At the center of the investigation into alleged insider trading by hedge funds, such as Steven Cohen’s SAC Capital, is a special breed of consultant who operates “expert networks” that link stock-pickers like Cohen and his team with industry experts. The most prominent of these networks  is run by Gerson Lehrman Group. The firm has not been accused of any wrongdoing in the SAC investigation, but it did introduce SAC to an expert medical doctor who has admitted to selling an SAC analyst inside information about the status of a new drug going through a testing and approval process.

At the time of the SAC analyst’s arrest last November on charges that he paid[r5]  the doctor, the New York Times  reported that “the transfer of information was made possible by Gerson Lehrman, which had played matchmaker. If this expert network did not exist, it is not clear that Mr. Martoma and Dr. Gilman would ever have found each other.”

Gerson Lehrman’s website says it provides “access to primary research for a wide range of companies: financial and investment institutions, life science companies, the Fortune 1000 and entrepreneurs around the globe.” That seems innocent enough. And to underscore the firm’s commitment to what it calls “best practices,” the website features a section on “Standards” that outlines a set of rules designed to make sure the paid members of its expert network, called “Council Members,” do not provide information on “subject matter that a Council Member cannot discuss.”

Still, the same Times article opined that “the expert network business model is inherently perilous,” citing the case of another expert network that closed its doors after being caught up in a different insider trading case.

So, I’m wondering whether amid the publicity swirling around the SAC allegations, Gerson Lerhman and its competitors have done anything to change how they operate, and whether business is down because their hedge fund clients have gotten spooked.

PHOTO: Former U.S. House Speaker Newt Gingrich and wife Callista Gingrich arrive for the presidential inauguration on the West Front of the U.S. Capitol in Washington January 21, 2013.   REUTERS/Win McNamee/Pool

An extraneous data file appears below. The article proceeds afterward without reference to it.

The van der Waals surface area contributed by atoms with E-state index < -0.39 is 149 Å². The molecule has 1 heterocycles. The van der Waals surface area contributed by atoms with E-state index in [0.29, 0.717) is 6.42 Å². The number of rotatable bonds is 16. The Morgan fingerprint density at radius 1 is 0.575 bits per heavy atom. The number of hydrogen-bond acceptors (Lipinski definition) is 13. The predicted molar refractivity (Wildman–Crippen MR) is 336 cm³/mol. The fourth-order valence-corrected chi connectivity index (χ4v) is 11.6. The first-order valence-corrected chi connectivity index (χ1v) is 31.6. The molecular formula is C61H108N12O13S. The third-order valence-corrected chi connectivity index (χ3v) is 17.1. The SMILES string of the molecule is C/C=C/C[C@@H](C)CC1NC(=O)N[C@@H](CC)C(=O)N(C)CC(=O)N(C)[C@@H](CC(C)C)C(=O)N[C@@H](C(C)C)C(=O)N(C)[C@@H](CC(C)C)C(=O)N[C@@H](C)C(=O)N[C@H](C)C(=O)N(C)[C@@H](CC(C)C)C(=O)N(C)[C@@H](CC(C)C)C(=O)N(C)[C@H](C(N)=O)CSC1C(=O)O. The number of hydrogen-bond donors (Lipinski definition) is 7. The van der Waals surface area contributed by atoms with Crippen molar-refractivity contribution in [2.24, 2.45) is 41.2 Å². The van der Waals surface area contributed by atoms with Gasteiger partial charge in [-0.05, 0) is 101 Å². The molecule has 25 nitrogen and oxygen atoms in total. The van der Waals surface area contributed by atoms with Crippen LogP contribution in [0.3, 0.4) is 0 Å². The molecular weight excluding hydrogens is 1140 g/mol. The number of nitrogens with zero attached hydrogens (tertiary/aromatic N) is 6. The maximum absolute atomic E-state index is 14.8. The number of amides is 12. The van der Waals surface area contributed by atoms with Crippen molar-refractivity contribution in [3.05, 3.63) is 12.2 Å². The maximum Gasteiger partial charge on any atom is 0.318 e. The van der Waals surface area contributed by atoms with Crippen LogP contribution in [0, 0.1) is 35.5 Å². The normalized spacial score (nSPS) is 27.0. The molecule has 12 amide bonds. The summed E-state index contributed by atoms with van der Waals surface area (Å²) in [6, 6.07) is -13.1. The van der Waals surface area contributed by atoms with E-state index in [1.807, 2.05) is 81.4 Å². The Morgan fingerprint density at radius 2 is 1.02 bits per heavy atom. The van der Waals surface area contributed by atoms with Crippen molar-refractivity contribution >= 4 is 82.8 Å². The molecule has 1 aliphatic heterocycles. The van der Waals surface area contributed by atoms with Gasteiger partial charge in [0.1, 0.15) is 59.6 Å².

2 comments

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Your comment re the Port Authority is so correct. Along with that throw in the MTA and most of the super agencies in NY/NJ area that are now more for patronage and political favors. Interesting is that the original charter of the Port Authority was to build a freight rail tunnel between NJ and Long Island since in the 1930s the ship traffic was insufficient to haul the train cargo.

Then came the truck and everyone forgot about port congestion only to soon find the roads of Manhattan, Staten Island and the Bronx becoming one big semi trailer parking lot. for years politicians talk up the idea of a freight tunnel – but nothing is done except hire more consultants to evaluate the “feasibility”.

Maybe we will soon see the Port Authority and MTA hiring Newt Inc. to evaluate the efficiency of Sandy Billions expenditure. That’s worth a couple of million to Newt….

Posted by Acetracy | Report as abusive

I live in NJ, and I’m incredibly curious to see where that $50 billion ends up. While I’m happy they’re finally getting aid, I’m also happy it took a while – only because part of the reason it took so long was because of the ridiculous way it was going to be divided. I hope, in the name of all that is good, they figure out how to help the PEOPLE who are still homeless before anything else…

Posted by DonaCollins | Report as abusive